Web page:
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Cal Fire suspends burn permits in San Diego County

EL CAJON – After another wet winter, warming temperatures and winds are quickly drying out the abundant annual grass crop. The increasing fire danger posed by the high volume of dead grass and hotter, drier conditions in the region is prompting Cal Fire to suspend all burn permits for outdoor residential burning within the State Responsibility Area of San Diego County.

This suspension took effect 8 a.m. on June 1, and suspended all residential outdoor burning of landscape debris such as branches and leaves.

"Due to increased fire risk, we are suspending all burn permits effective June 1. This measure is essential to safeguard our communities and resources during this heightened period of danger," said Unit and Fire Chief Tony Mecham.

Since Jan. 1, 2024, Cal Fire and firefighters across the state have already responded to over 1,250 wildfires. While outdoor burning of landscape debris by homeowners is no longer allowed, Cal Fire is asking residents to take that extra time to ensure that they are prepared for wildfires by maintaining a minimum of 100 feet of Defensible Space around every home and building on their property and being prepared to evacuate if the time comes.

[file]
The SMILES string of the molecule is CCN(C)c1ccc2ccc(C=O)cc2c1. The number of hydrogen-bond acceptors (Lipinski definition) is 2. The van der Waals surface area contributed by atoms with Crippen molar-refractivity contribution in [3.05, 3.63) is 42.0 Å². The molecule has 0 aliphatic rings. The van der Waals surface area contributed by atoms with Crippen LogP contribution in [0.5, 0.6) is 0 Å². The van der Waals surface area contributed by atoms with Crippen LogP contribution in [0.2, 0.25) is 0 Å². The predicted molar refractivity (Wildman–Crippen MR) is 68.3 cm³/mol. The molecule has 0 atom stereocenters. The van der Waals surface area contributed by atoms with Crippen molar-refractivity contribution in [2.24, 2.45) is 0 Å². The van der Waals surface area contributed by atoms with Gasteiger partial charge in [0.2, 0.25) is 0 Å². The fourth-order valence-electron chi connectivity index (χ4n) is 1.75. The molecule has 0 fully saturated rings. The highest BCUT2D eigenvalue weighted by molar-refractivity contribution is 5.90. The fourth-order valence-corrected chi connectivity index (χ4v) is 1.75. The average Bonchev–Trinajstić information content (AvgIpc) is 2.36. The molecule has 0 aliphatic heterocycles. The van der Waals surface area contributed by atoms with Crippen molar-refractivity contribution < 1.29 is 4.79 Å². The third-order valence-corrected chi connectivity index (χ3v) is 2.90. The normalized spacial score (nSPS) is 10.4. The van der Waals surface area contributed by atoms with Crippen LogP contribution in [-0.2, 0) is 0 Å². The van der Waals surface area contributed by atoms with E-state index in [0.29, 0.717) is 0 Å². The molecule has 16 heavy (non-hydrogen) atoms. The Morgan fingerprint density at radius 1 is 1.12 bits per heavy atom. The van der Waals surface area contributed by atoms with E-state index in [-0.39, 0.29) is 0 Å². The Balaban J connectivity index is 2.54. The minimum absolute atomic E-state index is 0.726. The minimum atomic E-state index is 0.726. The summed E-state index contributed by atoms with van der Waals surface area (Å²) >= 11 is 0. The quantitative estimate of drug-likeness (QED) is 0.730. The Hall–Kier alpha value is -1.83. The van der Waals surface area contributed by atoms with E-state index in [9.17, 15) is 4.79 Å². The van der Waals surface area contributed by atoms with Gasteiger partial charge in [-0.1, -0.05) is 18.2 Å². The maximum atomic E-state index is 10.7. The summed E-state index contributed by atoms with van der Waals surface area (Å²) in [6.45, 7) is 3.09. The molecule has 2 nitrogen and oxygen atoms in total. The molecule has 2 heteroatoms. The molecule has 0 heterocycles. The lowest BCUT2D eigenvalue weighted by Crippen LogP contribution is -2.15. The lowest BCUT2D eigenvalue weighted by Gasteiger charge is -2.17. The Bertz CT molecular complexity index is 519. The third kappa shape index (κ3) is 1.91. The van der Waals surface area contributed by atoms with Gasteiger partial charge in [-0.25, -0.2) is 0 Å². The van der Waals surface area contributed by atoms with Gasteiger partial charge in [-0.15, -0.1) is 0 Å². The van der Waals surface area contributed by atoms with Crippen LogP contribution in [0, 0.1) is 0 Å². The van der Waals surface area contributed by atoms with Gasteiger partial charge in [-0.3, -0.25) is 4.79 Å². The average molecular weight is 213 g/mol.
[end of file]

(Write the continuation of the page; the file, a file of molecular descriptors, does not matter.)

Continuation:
Here are some tips to help prepare homes and property:

• Clear all dead and/or dying vegetation from at least 100 feet around all structures. • Landscape with fire resistant plants and non-flammable ground cover.

• Find alternative ways to dispose of landscape debris like chipping or hauling it to a biomass energy or green waste facility. The department may issue restricted temporary burning permits if there is an essential reason due to public health and safety.

Agriculture, land management, fire training, and other industrial type burning may proceed if a Cal Fire official inspects the burn site and issues a special permit.

For additional information on how to create Defensible Space, on how to be prepared for wildfires, as well as tips to prevent wildfires, visit http://www.AlertSanDiego.org.

Submitted by Cal Fire.

 

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